Welcome to week two of living in Mexico City! This week has been more hectic than the previous week. All of us international students started uni on Monday, the 9th of January, alongside the domestic students. It was very packed. Starting uni in a new environment was nerve-wracking and felt like that nervous buzz you got when you were a kid the night before going to school camp. As a group, we all caught IBERO’s special bus that took us straight to uni. The bus ride there was incredibly bumpy; it felt like a mini roller coaster at some points! Usually, my bus ride to uni takes about 20 minutes in Auckland traffic, but here it takes over an hour to reach uni! When we arrived, I was in awe of how stunning IBERO’s campus was and how friendly everyone was.
Our schedule for the upcoming weeks at IBERO is jam-packed. From Monday through Thursday, we have a 9-11 am Spanish lesson, a workshop, an expert meeting, and lectures. On Friday, we have a meeting with an NGO working on a social issue we are studying that week. This week’s lecture series focused on human rights. Coming from a science background rather than global studies, I hadn’t been exposed to such complex issues, so it was a big shock to the system. Still, I found the topics to be extremely impactful, and I thoroughly enjoyed learning about the social realities in Mexico, even though it is quite challenging. It’s taking me more time to grasp different terminology; however, I’m doing my best to catch up!
This week we visited the non-profit NGO Centro Prodh, which is doing amazing work in the human rights sector. Centro Prodh supports and defends those affected by significant human rights violations in Mexico. During the visit, we learnt about the things being done to support those affected, families affected, and communities affected. One of the things we learnt that had the most profound effect on me was learning about the statistics connected to enforced disappearances. Over 100,000 people are missing, and over 52,000 unidentified bodies are thought to be related. Looking at different cases that Centro Prodh has taken on was very emotional. One of the most profound cases we learned about during our visit was the case of the bus of 43 students in 2014 who went missing in Guerrero, one of Mexico’s most violent states. No significant information was found, and no real development of what happened to those students. This visit concluded the end of a week of the hard-hitting human rights topic and the first week on the IBERO campus.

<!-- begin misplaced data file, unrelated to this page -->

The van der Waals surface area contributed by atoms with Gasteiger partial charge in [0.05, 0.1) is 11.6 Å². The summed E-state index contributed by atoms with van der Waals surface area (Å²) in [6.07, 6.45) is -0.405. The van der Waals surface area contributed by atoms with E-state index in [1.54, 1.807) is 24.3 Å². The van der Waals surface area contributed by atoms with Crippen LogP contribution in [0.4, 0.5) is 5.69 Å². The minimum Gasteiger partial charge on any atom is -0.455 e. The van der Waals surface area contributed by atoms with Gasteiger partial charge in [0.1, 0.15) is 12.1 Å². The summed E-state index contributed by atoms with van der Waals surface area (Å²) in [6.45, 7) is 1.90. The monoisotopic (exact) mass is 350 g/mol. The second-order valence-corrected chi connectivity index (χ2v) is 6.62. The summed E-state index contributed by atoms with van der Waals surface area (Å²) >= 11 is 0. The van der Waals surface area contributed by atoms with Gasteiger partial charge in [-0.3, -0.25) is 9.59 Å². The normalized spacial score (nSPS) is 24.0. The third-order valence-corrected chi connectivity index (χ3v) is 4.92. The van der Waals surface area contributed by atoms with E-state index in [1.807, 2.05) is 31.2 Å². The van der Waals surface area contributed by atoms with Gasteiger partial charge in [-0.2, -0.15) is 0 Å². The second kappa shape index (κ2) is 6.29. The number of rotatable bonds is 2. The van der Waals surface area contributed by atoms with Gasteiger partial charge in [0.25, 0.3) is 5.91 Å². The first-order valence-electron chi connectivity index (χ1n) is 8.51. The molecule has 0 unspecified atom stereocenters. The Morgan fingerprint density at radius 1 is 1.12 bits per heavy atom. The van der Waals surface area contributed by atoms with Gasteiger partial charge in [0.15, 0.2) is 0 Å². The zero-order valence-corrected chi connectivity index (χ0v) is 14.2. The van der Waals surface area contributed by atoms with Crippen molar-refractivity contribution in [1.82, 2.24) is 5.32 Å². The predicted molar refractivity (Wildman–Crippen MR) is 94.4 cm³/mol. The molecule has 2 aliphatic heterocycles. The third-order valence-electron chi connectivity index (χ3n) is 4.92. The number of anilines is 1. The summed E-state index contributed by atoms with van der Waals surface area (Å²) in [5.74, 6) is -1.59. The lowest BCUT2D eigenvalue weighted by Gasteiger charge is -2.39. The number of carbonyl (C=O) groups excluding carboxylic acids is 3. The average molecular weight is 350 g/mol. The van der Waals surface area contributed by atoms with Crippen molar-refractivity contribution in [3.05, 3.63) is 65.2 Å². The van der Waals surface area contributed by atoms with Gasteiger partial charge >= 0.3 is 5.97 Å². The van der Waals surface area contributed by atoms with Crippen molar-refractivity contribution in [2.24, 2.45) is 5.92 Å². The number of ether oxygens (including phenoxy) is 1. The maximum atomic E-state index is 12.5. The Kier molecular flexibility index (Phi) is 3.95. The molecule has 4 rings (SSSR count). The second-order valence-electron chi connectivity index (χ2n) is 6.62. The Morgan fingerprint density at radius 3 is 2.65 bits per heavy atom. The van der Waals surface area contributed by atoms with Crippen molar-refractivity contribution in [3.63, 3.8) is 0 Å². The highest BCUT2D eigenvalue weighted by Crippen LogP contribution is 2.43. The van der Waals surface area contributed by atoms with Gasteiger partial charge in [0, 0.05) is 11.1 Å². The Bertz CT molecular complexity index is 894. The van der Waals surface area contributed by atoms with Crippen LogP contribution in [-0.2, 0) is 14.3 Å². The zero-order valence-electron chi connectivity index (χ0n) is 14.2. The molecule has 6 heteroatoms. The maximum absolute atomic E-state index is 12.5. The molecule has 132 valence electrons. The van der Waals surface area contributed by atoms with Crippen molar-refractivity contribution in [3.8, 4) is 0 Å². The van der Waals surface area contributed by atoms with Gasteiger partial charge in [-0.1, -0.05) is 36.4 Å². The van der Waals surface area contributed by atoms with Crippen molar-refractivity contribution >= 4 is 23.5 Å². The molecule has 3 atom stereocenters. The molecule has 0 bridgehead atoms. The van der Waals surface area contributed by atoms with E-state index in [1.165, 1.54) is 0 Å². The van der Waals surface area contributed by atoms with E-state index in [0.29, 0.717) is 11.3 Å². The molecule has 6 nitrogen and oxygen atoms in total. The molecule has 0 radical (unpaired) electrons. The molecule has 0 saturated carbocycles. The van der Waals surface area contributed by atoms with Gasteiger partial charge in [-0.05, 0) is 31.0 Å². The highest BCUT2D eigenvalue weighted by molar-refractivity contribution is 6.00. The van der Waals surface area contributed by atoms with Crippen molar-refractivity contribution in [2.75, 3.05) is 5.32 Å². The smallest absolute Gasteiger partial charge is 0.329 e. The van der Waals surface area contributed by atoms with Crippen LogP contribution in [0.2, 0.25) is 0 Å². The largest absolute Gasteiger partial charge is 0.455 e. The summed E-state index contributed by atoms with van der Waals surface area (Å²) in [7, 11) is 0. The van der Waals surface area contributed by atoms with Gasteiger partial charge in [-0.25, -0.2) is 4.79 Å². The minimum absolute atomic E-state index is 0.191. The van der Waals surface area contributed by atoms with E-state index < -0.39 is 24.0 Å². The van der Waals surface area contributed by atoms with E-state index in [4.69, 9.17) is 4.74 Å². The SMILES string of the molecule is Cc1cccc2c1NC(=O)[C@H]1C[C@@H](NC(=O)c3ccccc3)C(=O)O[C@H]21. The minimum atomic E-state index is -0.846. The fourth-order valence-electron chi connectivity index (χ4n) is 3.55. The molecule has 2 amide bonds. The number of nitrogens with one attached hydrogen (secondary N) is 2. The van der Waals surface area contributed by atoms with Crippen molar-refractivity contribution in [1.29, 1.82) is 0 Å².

We went to Teotihuacan’s pyramids on Saturday, about an hour outside Mexico City. The pyramid of the sun is one of the most remarkable ones there. The size of this pyramid overshadows all the others. There is the pyramid of the sun and a smaller pyramid known as the pyramid of the moon. The history of Teotihuacan was described to us by our tour guide. Not to be confused with the more well-known Mayans or Aztecs, the indigenous inhabitants were called Teotihuacans. The lives of the Teotihuacans were incredibly fascinating. One male and one female calendar were available. The moon’s calendar had 260 days, whereas the sun’s calendar had 365. Males would govern for 52 years, and then females would rule for 52 years. After this, every 104 years, at the conclusion of male and female reigns, the Teotihuacans would construct a new city on top of the existing one.